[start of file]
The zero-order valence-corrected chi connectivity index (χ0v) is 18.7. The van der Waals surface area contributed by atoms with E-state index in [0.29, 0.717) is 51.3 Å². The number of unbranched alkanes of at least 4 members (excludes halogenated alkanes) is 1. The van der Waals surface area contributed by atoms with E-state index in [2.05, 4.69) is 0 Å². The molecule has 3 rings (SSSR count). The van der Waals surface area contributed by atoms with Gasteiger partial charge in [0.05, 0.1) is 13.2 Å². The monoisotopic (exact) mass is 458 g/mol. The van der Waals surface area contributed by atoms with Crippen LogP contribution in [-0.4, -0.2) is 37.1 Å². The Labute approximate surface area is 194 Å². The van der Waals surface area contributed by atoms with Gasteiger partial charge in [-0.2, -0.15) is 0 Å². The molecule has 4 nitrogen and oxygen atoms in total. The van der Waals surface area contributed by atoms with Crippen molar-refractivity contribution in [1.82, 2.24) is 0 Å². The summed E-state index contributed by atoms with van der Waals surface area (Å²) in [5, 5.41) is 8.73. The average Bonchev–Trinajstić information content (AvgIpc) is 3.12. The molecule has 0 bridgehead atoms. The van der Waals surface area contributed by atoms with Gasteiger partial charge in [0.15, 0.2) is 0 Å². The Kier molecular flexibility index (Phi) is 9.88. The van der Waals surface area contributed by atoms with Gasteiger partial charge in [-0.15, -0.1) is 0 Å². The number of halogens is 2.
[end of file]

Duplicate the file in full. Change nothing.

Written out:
The zero-order valence-corrected chi connectivity index (χ0v) is 18.7. The van der Waals surface area contributed by atoms with E-state index in [0.29, 0.717) is 51.3 Å². The number of unbranched alkanes of at least 4 members (excludes halogenated alkanes) is 1. The van der Waals surface area contributed by atoms with E-state index in [2.05, 4.69) is 0 Å². The molecule has 3 rings (SSSR count). The van der Waals surface area contributed by atoms with Gasteiger partial charge in [0.05, 0.1) is 13.2 Å². The monoisotopic (exact) mass is 458 g/mol. The van der Waals surface area contributed by atoms with Crippen LogP contribution in [-0.4, -0.2) is 37.1 Å². The Labute approximate surface area is 194 Å². The van der Waals surface area contributed by atoms with Gasteiger partial charge in [-0.2, -0.15) is 0 Å². The molecule has 4 nitrogen and oxygen atoms in total. The van der Waals surface area contributed by atoms with Crippen molar-refractivity contribution in [1.82, 2.24) is 0 Å². The summed E-state index contributed by atoms with van der Waals surface area (Å²) in [5, 5.41) is 8.73. The average Bonchev–Trinajstić information content (AvgIpc) is 3.12. The molecule has 0 bridgehead atoms. The van der Waals surface area contributed by atoms with Gasteiger partial charge in [0.15, 0.2) is 0 Å². The Kier molecular flexibility index (Phi) is 9.88. The van der Waals surface area contributed by atoms with Gasteiger partial charge in [-0.15, -0.1) is 0 Å². The number of halogens is 2.